BOZEMAN — During the COVID-19 pandemic, more people might be giving serious thought to estate planning affairs should they fall sick. According to Montana State University Extension educators, the process is not difficult and professionals such as attorneys, accountants and life insurance agents can help.

Wendy Wedum, MSU Extension Pondera County Agent (Photo: MSU-Kelly Gorman)

“We tend to think estate planning has become so technical and complex that we often become frustrated and throw our hands in the air before we start,” said Wendy Wedum, Pondera County Extension agent. “Most of us do not have the time to learn what we need to make an estate plan for ourselves, nor can we expect to keep up with changes in Montana and federal laws.”

Marsha Goetting, MSU Extension family economics specialist, added that having the necessary information and documents in hand when first visiting an attorney or estate planning professional can save time and money.

That should include personal information; real estate and personal property paperwork; checking and savings account information; stocks, bonds and securities; life insurance; trusts; mortgages and other accounts receivable; real estate debts; liens against personal property; liabilities; retirement benefits; taxable gifts; and locations of important documents.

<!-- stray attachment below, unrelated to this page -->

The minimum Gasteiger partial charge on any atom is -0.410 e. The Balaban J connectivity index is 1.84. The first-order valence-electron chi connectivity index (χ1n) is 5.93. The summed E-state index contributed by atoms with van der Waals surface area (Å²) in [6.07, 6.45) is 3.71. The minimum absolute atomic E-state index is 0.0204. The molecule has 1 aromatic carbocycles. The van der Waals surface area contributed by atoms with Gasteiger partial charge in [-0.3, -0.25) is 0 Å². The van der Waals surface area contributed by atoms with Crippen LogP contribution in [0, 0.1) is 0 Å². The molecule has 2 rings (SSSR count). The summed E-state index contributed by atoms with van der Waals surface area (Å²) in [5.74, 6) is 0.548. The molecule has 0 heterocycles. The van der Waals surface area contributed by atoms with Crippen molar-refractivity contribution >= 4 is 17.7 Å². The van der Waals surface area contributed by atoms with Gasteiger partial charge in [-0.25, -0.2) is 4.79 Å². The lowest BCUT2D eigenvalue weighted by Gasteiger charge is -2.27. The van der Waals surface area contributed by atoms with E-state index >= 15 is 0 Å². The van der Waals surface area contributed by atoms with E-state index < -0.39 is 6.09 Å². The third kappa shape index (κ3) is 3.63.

Marsha Goetting, MSU Extension Family Finance Specialist (Photo: MSU)

A properly designed plan has many benefits, said Goetting and Wedum. It may help save money in income taxes and estate settlement costs both before and after death, as well as protect a family from disagreements by providing for contingencies and preventing the forced sale of a farm, ranch or family business.

“A good estate plan can help provide financial security for you and your family, now and in the future,” Goetting said.

Although there is no requirement to plan an estate, Goetting and Wedum warned that if a person has no plan, law allows the state of Montana to make decisions on their behalf.

For more information, request the MSU Extension MontGuide “Estate Planning in Montana: Getting Started” at For those who do not have computer access, copies are available from county Extension or reservation offices. For those who do not have computer access, copies are available from county Extension or reservation offices.

-MSU News Service-